It's also important to note that many borrowers who could benefit from the IBR and ICR programs are prevented from participation because of how the programs are structured. Both programs take joint income into account, but do not currently consider joint indebtedness. (This will change under IBR in the summer of 2010.) In addition, ICR repayment amounts can be higher, in some cases, than the borrower's payments might be under a standard ten-year repayment plan. Finally. IBR doesn't help those holding PLUS loan debt, and neither aids the growing number of borrowers struggling under the shameful terms of their private student loans.

  • Dawn on March 03, 2010 12:24 PM:

    It's not government loans that need the help, it's those of us that are so weighted down with PRIVATE loans that need debt forgiveness and caps on interest, etc. Five years after taking out a 30K loan, my loan is 75K. And they want to stretch this out to 30 years?? I'll be they do! Stop this oppression of our educated poor! Forgive student loan debt and stimulate the economy in the process!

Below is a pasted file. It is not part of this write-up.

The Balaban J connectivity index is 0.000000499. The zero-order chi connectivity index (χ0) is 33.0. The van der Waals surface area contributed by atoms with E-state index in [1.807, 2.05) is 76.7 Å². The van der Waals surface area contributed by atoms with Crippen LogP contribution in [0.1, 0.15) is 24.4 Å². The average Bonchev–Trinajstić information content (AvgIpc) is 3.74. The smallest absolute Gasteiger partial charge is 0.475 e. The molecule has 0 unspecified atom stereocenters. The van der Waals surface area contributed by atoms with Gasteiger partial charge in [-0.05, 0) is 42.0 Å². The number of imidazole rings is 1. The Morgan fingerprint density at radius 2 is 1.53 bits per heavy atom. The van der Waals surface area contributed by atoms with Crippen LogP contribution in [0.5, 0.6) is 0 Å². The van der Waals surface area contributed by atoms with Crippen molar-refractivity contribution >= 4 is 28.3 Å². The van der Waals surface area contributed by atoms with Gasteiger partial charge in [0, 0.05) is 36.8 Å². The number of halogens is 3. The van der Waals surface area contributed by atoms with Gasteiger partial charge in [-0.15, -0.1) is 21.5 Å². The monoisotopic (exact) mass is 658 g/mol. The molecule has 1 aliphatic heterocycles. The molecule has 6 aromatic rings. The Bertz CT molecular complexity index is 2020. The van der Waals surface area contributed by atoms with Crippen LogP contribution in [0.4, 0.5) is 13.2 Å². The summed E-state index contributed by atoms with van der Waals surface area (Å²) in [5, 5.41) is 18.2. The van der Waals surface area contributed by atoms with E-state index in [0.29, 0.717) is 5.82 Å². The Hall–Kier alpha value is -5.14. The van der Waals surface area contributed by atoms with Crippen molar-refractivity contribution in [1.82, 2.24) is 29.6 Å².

• Abby on March 03, 2010 12:37 PM:

    I agree! Its private loans that are killing every one! My original loan amount at Sallie Mae is 56,000 and by the time its paid it will be over 150,000 thats not including the rest of my loans! My federal ones arent the problem! I hope they help us or "forgive" us for getting an education! I work in a state funded clinic and cant get help?!!! SO I hope something changes!

  • Nick on March 03, 2010 12:45 PM:

    This is typical. The Private Student Loans are the ones that need a complete overhaul. If the lobbying in Washington cotinues nothing will change. Sallie Mae owns a lot of us. Nothing will change. Our numbers are still low and the rich get richer and the poor get poorer. We will continue to to be slaves to our debt. Our president and congressmen don't care. They have their own agenda. I hate Sallie Mae!